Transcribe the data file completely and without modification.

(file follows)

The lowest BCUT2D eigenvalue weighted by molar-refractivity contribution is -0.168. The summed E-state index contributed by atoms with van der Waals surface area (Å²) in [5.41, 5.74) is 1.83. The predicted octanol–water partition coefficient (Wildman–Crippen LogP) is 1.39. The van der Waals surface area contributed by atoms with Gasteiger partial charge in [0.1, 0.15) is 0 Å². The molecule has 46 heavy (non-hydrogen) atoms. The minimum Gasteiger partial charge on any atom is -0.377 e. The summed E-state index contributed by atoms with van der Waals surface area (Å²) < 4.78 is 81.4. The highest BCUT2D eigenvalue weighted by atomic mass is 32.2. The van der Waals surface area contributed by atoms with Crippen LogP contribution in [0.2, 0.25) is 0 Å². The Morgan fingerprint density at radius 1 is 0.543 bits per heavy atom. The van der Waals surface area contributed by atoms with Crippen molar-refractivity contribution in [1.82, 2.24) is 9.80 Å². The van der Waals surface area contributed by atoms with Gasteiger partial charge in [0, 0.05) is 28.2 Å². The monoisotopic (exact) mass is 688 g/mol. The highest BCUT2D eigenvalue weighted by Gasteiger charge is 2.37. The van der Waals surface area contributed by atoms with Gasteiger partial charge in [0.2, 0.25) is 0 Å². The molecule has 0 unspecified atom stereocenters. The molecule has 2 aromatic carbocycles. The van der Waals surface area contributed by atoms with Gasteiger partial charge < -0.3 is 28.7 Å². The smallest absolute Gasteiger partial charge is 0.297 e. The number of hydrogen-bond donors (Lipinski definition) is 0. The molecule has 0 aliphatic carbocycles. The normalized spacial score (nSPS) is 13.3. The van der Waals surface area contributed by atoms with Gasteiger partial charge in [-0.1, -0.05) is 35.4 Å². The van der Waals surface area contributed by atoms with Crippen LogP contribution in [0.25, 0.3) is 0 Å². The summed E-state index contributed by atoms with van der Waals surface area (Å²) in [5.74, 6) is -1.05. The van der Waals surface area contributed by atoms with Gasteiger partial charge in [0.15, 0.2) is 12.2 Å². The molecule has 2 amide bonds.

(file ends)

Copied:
The lowest BCUT2D eigenvalue weighted by molar-refractivity contribution is -0.168. The summed E-state index contributed by atoms with van der Waals surface area (Å²) in [5.41, 5.74) is 1.83. The predicted octanol–water partition coefficient (Wildman–Crippen LogP) is 1.39. The van der Waals surface area contributed by atoms with Gasteiger partial charge in [0.1, 0.15) is 0 Å². The molecule has 46 heavy (non-hydrogen) atoms. The minimum Gasteiger partial charge on any atom is -0.377 e. The summed E-state index contributed by atoms with van der Waals surface area (Å²) < 4.78 is 81.4. The highest BCUT2D eigenvalue weighted by atomic mass is 32.2. The van der Waals surface area contributed by atoms with Crippen LogP contribution in [0.2, 0.25) is 0 Å². The Morgan fingerprint density at radius 1 is 0.543 bits per heavy atom. The van der Waals surface area contributed by atoms with Crippen molar-refractivity contribution in [1.82, 2.24) is 9.80 Å². The van der Waals surface area contributed by atoms with Gasteiger partial charge in [0, 0.05) is 28.2 Å². The monoisotopic (exact) mass is 688 g/mol. The highest BCUT2D eigenvalue weighted by Gasteiger charge is 2.37. The van der Waals surface area contributed by atoms with Gasteiger partial charge in [0.2, 0.25) is 0 Å². The molecule has 0 unspecified atom stereocenters. The molecule has 2 aromatic carbocycles. The van der Waals surface area contributed by atoms with Gasteiger partial charge < -0.3 is 28.7 Å². The smallest absolute Gasteiger partial charge is 0.297 e. The number of hydrogen-bond donors (Lipinski definition) is 0. The molecule has 0 aliphatic carbocycles. The normalized spacial score (nSPS) is 13.3. The van der Waals surface area contributed by atoms with Gasteiger partial charge in [-0.1, -0.05) is 35.4 Å². The van der Waals surface area contributed by atoms with Crippen LogP contribution in [0.25, 0.3) is 0 Å². The summed E-state index contributed by atoms with van der Waals surface area (Å²) in [5.74, 6) is -1.05. The van der Waals surface area contributed by atoms with Gasteiger partial charge in [0.15, 0.2) is 12.2 Å². The molecule has 2 amide bonds.